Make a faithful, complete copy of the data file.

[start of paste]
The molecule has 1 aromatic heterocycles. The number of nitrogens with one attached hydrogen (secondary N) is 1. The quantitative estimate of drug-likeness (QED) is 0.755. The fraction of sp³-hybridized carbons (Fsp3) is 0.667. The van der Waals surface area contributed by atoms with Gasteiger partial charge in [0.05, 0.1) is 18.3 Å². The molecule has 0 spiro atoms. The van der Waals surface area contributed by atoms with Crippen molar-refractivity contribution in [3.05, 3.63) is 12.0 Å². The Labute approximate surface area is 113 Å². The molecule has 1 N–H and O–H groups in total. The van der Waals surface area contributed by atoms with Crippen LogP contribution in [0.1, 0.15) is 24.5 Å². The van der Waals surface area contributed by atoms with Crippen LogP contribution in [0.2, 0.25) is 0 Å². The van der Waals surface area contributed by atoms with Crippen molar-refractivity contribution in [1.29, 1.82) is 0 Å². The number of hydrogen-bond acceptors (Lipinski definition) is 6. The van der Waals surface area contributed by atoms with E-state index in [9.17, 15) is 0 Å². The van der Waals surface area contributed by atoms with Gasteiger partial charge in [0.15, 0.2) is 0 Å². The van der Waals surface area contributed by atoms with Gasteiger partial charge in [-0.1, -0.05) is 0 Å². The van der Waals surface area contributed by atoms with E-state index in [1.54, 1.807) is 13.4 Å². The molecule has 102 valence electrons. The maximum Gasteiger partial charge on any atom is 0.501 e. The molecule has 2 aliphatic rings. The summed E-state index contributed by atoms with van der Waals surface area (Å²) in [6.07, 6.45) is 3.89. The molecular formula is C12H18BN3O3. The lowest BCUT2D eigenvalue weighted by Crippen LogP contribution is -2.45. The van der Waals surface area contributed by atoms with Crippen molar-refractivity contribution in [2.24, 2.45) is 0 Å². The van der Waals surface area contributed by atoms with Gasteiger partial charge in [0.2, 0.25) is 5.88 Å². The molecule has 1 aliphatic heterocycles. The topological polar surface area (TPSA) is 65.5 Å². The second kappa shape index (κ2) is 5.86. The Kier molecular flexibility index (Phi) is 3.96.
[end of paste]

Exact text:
The molecule has 1 aromatic heterocycles. The number of nitrogens with one attached hydrogen (secondary N) is 1. The quantitative estimate of drug-likeness (QED) is 0.755. The fraction of sp³-hybridized carbons (Fsp3) is 0.667. The van der Waals surface area contributed by atoms with Gasteiger partial charge in [0.05, 0.1) is 18.3 Å². The molecule has 0 spiro atoms. The van der Waals surface area contributed by atoms with Crippen molar-refractivity contribution in [3.05, 3.63) is 12.0 Å². The Labute approximate surface area is 113 Å². The molecule has 1 N–H and O–H groups in total. The van der Waals surface area contributed by atoms with Crippen LogP contribution in [0.1, 0.15) is 24.5 Å². The van der Waals surface area contributed by atoms with Crippen LogP contribution in [0.2, 0.25) is 0 Å². The van der Waals surface area contributed by atoms with Crippen molar-refractivity contribution in [1.29, 1.82) is 0 Å². The number of hydrogen-bond acceptors (Lipinski definition) is 6. The van der Waals surface area contributed by atoms with E-state index in [9.17, 15) is 0 Å². The van der Waals surface area contributed by atoms with Gasteiger partial charge in [0.15, 0.2) is 0 Å². The van der Waals surface area contributed by atoms with Gasteiger partial charge in [-0.1, -0.05) is 0 Å². The van der Waals surface area contributed by atoms with E-state index in [1.54, 1.807) is 13.4 Å². The molecule has 102 valence electrons. The maximum Gasteiger partial charge on any atom is 0.501 e. The molecule has 2 aliphatic rings. The summed E-state index contributed by atoms with van der Waals surface area (Å²) in [6.07, 6.45) is 3.89. The molecular formula is C12H18BN3O3. The lowest BCUT2D eigenvalue weighted by Crippen LogP contribution is -2.45. The van der Waals surface area contributed by atoms with Crippen molar-refractivity contribution in [2.24, 2.45) is 0 Å². The van der Waals surface area contributed by atoms with Gasteiger partial charge in [0.2, 0.25) is 5.88 Å². The molecule has 1 aliphatic heterocycles. The topological polar surface area (TPSA) is 65.5 Å². The second kappa shape index (κ2) is 5.86. The Kier molecular flexibility index (Phi) is 3.96.